Patience is always a virtue when it comes to self building, and this was certainly the case for Paul Rea and Nicola Jones, whose desire to create a new sustainable home took 13 years to come to fruition.
“We were positioned in a hamlet but found our lives centred on the village nearby, which had all the facilities we needed and was where most of our friends were,” says Paul.
“We decided to find a plot there, somewhere with a larger garden. However, every time we looked for a site at auction or through an agent, there was always a developer who was prepared to pay more to put multiple dwellings there instead of one self built home. After 10 years we were finally able to buy this patch of land; the recession meant developers had less money available.”
With their combined experience and interest in sustainable transport and renewable energy, Paul and Nicola were determined for their new abode to be as low-impact and energy efficient as possible.
“We’d made all the environmental improvements we could to our previous property, and wanted to take our ideas to a new house to prove they could be achieved,” says Paul. “We hadn’t self built before, but I’d added an extension, using the skills of friends.”
Their next hurdle was making a successful planning application for their sensitive site that was surrounded by trees. Paul and Nicola intended to build a house that would look similar to the adjacent 19th century, two-storey houses.
They designed a three-bedroom home with a lounge-diner, but the planners insisted it needed to appear to be a bungalow from the rear in order to complement a 1950s property several doors down the street. The compromise was to build into the roof, with only a small upstairs window on that side.
In order to best utilise solar gain, the couple had a clear vision for where the building should be positioned on the site; however, the planners dictated a less efficient spot.
The pair went to appeal over this, but were unsuccessful in changing the minds of the council. Although they were disappointed, they have been able to ensure most of the windows face south to benefit from natural warmth.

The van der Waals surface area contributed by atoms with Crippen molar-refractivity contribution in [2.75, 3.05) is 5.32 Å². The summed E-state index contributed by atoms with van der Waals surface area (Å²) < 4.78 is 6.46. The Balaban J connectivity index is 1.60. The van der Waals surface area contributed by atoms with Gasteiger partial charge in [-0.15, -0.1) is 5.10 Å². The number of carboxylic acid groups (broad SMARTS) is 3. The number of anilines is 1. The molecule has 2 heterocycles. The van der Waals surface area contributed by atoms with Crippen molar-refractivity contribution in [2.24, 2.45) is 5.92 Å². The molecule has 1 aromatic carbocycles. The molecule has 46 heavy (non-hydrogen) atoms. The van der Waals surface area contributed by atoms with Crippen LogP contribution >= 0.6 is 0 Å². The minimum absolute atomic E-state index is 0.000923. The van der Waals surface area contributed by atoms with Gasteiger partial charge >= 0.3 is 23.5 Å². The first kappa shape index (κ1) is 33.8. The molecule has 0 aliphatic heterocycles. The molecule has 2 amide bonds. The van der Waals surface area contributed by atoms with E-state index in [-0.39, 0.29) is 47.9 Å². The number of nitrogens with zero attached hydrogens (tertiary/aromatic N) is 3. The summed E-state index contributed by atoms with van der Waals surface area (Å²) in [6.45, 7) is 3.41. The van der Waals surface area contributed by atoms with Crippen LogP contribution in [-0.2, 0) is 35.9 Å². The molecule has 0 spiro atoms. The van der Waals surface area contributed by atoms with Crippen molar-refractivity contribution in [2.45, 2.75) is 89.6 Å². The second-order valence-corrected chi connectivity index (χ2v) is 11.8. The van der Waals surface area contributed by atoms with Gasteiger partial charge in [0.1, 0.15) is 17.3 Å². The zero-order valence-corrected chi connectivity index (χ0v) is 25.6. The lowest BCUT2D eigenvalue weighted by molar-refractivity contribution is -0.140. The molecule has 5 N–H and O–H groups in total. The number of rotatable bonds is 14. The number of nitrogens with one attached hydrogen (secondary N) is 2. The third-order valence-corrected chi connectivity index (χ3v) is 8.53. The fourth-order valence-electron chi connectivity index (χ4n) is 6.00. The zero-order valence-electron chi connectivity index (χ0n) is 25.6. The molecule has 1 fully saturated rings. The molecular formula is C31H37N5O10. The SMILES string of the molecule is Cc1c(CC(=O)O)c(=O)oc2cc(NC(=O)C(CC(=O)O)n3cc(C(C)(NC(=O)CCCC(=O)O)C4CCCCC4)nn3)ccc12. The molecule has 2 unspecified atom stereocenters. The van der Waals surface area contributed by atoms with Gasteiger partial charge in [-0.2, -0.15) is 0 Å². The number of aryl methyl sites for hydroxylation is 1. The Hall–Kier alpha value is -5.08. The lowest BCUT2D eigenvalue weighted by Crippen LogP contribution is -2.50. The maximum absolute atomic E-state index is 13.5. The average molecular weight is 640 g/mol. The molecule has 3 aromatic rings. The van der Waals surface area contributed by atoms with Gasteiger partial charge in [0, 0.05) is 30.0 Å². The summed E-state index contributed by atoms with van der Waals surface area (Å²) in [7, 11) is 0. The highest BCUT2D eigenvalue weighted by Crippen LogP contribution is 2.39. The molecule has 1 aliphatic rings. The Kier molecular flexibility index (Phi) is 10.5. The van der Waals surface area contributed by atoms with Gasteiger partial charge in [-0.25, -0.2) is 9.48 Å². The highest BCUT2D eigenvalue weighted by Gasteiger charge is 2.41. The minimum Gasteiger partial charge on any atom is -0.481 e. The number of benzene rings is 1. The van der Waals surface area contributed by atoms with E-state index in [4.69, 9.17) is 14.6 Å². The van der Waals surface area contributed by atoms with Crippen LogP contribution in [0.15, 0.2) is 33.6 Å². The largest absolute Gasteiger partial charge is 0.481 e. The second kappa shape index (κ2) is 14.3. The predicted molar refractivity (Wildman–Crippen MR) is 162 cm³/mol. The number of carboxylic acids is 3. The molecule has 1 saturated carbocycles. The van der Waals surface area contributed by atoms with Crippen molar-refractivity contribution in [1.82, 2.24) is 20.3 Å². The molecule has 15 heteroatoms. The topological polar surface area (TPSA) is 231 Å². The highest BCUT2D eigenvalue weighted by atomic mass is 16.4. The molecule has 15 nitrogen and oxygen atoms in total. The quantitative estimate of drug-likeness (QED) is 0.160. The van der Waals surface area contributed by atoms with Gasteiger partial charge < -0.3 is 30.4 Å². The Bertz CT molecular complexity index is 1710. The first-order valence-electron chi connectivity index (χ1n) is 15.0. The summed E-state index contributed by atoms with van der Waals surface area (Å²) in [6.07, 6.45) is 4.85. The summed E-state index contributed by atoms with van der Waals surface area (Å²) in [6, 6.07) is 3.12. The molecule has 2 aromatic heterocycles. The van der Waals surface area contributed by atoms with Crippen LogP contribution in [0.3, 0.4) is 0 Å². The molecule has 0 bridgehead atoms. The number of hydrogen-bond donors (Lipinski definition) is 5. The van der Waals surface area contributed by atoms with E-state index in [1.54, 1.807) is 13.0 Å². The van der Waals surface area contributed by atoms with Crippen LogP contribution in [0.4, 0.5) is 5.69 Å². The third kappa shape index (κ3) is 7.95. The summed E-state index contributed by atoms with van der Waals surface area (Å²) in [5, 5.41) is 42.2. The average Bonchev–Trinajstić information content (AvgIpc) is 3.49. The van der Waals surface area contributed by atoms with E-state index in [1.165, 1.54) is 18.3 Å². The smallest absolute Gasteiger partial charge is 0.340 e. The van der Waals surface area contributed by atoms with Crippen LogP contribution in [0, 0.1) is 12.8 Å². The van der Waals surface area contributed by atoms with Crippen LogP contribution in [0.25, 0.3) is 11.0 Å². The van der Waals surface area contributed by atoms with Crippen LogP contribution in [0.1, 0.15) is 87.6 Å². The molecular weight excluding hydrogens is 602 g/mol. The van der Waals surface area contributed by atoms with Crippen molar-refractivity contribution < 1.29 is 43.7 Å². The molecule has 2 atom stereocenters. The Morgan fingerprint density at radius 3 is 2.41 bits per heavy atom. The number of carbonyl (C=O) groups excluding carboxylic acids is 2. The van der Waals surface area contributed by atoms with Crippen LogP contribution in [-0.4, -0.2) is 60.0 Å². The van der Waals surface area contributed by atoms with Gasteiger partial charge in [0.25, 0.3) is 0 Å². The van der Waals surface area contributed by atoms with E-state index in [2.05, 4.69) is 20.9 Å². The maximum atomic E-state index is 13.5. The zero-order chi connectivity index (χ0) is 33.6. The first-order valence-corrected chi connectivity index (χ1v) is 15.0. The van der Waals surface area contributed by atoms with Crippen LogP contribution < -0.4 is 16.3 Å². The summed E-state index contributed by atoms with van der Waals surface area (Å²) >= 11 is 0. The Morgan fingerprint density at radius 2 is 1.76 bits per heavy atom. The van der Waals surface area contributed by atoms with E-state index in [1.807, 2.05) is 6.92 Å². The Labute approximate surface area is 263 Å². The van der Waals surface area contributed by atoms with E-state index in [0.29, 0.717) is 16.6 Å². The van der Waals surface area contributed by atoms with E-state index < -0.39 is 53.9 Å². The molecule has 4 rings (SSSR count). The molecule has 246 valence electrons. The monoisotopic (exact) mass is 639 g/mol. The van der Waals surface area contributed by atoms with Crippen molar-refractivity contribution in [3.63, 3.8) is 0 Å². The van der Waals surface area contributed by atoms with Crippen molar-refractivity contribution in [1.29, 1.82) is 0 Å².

Over the course of the two years that the planning process took, Paul and Nicola continued their research into alternative building materials and techniques.
To create a healthy living environment, they aimed to source as many locally-made products as possible and not use materials with embedded toxins. For instance, they opted for solid wood rather than MDF, chipboard or OSB products.
Read more: How to Build a Healthy Home
Eventually, they were able to put their scheme out to tender, and approached three local building firms. This was at a point when the industry was coming out of recession, so unfortunately all three companies went with better offers than Paul and Nicola’s project.
Instead, the couple decided to take on the project management of the build, doing as much of the work as they could themselves.
“The best bit of the project was being part of every decision, so that we knew exactly how the house was built and how it works”
They learnt a number of techniques from a local joiner and employed separate trades for the different elements as they went along.
They started on site in April 2013. Laying the foundations was straightforward and complete within two weeks of hitting ground; Paul and Nicola had already dug trial holes for soil sampling to determine the level of a solid bed, so there were no surprises.
The couple had chosen to use the relatively unusual method of walls made from hempcrete paired with a timber frame – see the closer look overleaf for more on this sustainable product.
Keen to keep their carbon footprint to a minimum, they sourced it from East Yorkshire to save on transport emissions.
The frame and roof (featuring slates made in a local factory that uses renewable energy) were built over three months before the hempcrete walls were sprayed into place.
“Our roofer had to be imaginative to complete a covering when the walls were only timber-frame stage,” says Nicola.
Building with hempcrete turned out to be an enjoyable process. “Not many firms use it, but the company we chose was excellent,” says Paul.
“The crew sprayed onto the internal shuttering, gradually building up a metre in height in a day. The external walls took three weeks to complete and then required several months to dry.”
Nicola and Paul focused on sustainability and energy efficiency in every area of their new home, which they’ve named Hemp House.